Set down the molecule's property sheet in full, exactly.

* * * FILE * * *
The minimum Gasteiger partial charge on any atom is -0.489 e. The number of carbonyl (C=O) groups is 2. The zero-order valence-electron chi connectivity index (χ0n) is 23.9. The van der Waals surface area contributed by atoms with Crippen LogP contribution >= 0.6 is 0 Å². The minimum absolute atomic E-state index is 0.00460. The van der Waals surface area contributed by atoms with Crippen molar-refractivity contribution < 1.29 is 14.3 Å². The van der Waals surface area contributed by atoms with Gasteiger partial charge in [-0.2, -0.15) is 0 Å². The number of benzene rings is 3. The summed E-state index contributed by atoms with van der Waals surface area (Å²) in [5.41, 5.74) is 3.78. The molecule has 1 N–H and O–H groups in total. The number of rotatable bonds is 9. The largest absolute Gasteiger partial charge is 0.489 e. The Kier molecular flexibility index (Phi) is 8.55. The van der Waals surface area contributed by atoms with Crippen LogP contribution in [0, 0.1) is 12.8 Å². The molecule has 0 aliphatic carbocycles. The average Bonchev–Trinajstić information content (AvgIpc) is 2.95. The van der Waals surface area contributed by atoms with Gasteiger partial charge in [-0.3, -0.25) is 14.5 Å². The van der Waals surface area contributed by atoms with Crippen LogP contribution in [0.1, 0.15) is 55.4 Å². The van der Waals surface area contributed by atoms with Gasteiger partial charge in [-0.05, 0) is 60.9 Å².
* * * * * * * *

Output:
The minimum Gasteiger partial charge on any atom is -0.489 e. The number of carbonyl (C=O) groups is 2. The zero-order valence-electron chi connectivity index (χ0n) is 23.9. The van der Waals surface area contributed by atoms with Crippen LogP contribution >= 0.6 is 0 Å². The minimum absolute atomic E-state index is 0.00460. The van der Waals surface area contributed by atoms with Crippen molar-refractivity contribution < 1.29 is 14.3 Å². The van der Waals surface area contributed by atoms with Gasteiger partial charge in [-0.2, -0.15) is 0 Å². The number of benzene rings is 3. The summed E-state index contributed by atoms with van der Waals surface area (Å²) in [5.41, 5.74) is 3.78. The molecule has 1 N–H and O–H groups in total. The number of rotatable bonds is 9. The largest absolute Gasteiger partial charge is 0.489 e. The Kier molecular flexibility index (Phi) is 8.55. The van der Waals surface area contributed by atoms with Crippen LogP contribution in [0, 0.1) is 12.8 Å². The molecule has 0 aliphatic carbocycles. The average Bonchev–Trinajstić information content (AvgIpc) is 2.95. The van der Waals surface area contributed by atoms with Gasteiger partial charge in [-0.3, -0.25) is 14.5 Å². The van der Waals surface area contributed by atoms with Crippen LogP contribution in [0.1, 0.15) is 55.4 Å². The van der Waals surface area contributed by atoms with Gasteiger partial charge in [-0.05, 0) is 60.9 Å².